Shelter leaders want the government to prosecute Naderi for endangering their staff, whose faces were broadcast on Emrooz TV, a private station on which Naderi’s show aired. Almost immediately after the video was shown this month, Women for Afghan Women’s staff reached out to the ministry of culture and information to object to the broadcast that showed their family center. The ministry referred the case to the attorney general’s office, which has pledged to investigate the matter. So far, another meeting between the women’s groups and government officials is scheduled for this week. But in a country where conservative forces are ascending and fighting power is an uphill struggle for women, it remains to be seen how much further the case will proceed.
“Many groups are trying to fight against shelters— they think every woman will leave their home for the shelters because they have so many problems at home,” said Bashir, the prosecutor.
To some women leaders, Naderi’s provocative broadcast shows just how vulnerable women’s rights are in Afghanistan. Although the government hasn’t moved to close any of the safe houses and has publicly backed women’s right to work and education, last year Afghan President Hamid Karzai bowed to public pressure and created a government commission to look into exactly what services the shelters provide.
“We always faced threats… and problems from families,” said Mary Akrami of the Afghan Women Skills Development Center, which manages a shelter for Afghan women. “But nowadays when religious scholars come and talk on TV for just one minute, they destroy everything,” she said. “They are much stronger than we are.”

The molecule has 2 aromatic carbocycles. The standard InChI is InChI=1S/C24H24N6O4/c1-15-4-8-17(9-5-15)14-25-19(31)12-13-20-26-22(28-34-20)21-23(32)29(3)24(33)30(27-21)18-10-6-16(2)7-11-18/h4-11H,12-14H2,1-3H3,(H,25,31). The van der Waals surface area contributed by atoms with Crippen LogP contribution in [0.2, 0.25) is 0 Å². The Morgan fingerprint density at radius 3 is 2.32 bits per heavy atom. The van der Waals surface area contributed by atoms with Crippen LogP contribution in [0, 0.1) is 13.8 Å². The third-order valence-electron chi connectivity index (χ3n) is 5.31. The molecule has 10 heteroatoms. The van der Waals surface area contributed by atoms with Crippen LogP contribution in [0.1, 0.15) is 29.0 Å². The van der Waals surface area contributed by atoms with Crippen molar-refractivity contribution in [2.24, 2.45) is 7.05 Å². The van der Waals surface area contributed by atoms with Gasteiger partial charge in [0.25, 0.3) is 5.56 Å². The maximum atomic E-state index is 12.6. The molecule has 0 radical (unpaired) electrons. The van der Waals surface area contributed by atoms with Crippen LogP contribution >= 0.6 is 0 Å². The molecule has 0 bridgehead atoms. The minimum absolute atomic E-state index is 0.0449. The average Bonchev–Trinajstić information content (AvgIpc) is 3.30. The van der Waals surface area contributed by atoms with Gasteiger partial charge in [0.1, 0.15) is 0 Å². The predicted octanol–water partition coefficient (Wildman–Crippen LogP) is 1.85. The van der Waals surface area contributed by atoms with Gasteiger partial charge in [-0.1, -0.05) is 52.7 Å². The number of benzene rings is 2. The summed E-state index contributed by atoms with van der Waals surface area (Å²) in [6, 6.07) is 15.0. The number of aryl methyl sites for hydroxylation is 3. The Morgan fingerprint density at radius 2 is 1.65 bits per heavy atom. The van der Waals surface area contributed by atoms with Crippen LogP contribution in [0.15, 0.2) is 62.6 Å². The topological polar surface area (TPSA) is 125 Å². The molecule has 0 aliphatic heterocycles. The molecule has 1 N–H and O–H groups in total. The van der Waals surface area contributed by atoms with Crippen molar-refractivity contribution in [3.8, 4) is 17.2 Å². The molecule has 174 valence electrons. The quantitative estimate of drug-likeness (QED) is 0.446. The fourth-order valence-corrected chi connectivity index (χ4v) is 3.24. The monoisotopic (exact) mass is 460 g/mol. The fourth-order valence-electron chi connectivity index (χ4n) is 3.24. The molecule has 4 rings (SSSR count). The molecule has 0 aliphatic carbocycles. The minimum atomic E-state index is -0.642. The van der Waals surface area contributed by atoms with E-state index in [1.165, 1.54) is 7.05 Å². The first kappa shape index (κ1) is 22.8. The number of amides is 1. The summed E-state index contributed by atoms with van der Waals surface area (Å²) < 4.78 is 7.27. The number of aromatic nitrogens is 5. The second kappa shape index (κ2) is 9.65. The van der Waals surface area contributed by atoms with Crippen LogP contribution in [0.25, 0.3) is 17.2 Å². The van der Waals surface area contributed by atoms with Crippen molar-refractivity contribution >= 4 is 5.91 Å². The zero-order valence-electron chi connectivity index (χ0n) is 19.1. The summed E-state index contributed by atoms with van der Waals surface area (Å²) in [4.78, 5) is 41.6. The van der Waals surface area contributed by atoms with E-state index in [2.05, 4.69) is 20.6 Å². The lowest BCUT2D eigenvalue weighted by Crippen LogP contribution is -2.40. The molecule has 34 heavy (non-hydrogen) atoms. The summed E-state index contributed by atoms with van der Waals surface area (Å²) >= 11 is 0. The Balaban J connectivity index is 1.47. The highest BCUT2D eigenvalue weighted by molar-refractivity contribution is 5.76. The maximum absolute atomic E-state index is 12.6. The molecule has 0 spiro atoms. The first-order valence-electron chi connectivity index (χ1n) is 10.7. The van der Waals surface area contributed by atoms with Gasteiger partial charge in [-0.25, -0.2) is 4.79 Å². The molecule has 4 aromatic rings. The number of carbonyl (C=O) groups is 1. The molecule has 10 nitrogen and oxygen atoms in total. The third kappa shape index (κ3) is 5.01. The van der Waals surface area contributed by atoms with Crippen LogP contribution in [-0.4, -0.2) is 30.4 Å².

Akrami and other leaders say they have received little support from either their own government or the international community. And although sources say U.S. Ambassador Karl Eikenberry has been briefed on the matter, American and other international officials have so far remained quiet about the controversy.
The silence feeds some supporters’ fears that defenders of women’s rights are waging an increasingly lonely battle.
“Some donors are already pulling out,” said a senior official with a leading international organization who asked that her name not be used. “There is a visible exit strategy and, especially on the issues of eliminating violence against women, there is already not enough support, financial and otherwise; I just see unexpected things happening and there are not enough voices to talk about it.”
And yet, despite long odds and formidable opponents, Afghan women leaders are vowing to push back against Naderi’s potentially harmful and misleading campaign.
“We are not so weak to just listen to him and allow him to do what he is doing,” said Ghaffar. “All the civil society and women’s organizations, we will stand against these kinds of things.”
Or as Safi, from Women for Afghan Women, put it:
“We will advocate and we will fight for this because there is an urgent need for shelters,” she said. “If there is no shelter, then what will happen to those women who are suffering from violence?”
Gayle Tzemach Lemmon is the deputy director of the Women and Foreign Policy Program at the Council on Foreign Relations. She has spent the last five years reporting on women entrepreneurs in conflict and post-conflict regions, including Afghanistan, Rwanda and Bosnia. Her book, The Dressmaker of Khair Khana , will be published by HarperCollins in March 2011.